It’s April 2020 and a group of scientists are scanning the depths of the Indian Ocean, just off Australia. As they continue to work, the team catches sight of a huge animal beneath the waves with their equipment. At first glance, they believe this mysterious creature is the biggest organism on Earth.
If you love coastal regions, Australia is home to some incredible spots. From Kangaroo Island to the Great Ocean Road, these locations are absolutely stunning, boasting beautiful vistas. But while people are still drawn to the aforementioned places Down Under, there’s another area further out that’s fascinated researchers in recent times.
The area in question is called the Ningaloo Canyons, and it can be found near the western region of Australia. To learn more about the spot, an organization named the Schmidt Ocean Institute plotted an expedition in 2020. However, no one could’ve predicted what happened when the group finally hit the water.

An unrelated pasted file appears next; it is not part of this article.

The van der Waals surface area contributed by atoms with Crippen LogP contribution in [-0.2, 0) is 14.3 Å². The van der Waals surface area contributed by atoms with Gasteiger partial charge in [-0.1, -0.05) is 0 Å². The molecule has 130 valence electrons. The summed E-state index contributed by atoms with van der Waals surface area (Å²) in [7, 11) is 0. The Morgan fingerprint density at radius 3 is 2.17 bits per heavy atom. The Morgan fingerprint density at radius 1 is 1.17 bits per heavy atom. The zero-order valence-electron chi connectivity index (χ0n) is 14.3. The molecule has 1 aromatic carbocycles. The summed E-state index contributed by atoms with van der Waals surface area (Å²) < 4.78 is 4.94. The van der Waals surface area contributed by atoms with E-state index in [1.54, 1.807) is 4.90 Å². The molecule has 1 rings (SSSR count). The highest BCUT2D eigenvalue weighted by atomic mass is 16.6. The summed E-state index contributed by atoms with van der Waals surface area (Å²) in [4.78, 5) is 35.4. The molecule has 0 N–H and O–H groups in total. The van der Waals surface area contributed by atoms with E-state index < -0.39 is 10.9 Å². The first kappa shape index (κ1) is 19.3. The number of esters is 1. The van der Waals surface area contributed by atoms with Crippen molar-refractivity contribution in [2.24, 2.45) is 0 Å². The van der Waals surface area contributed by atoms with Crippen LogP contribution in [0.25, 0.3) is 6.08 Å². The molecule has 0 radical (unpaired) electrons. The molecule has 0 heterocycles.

Indeed, as we mentioned earlier, the team stumbled across a truly remarkable sight while studying the Ningaloo Canyons in April 2020. A mysterious organism came into view under the water, leaving them stunned. Due to its jaw-dropping size, the Schmidt Ocean Institute experts thought they’d found the world’s largest animal.
Before we take a closer look at the animal’s identity, though, let’s discuss its size. After all, you’re probably intrigued as to how big it was. Well, a precise figure couldn’t be reached at the time, but the approximation from the team’s equipment gave everyone a good idea of the creature’s stature.
The animal was captured on camera by an ROV: a remotely operated vehicle. To explain more, a couple of biologists opened up about the footage while speaking to the ScienceAlert website. According to Lisa Kirkendale and Nerida Wilson, a precise measurement wasn’t needed to make their grand proclamation.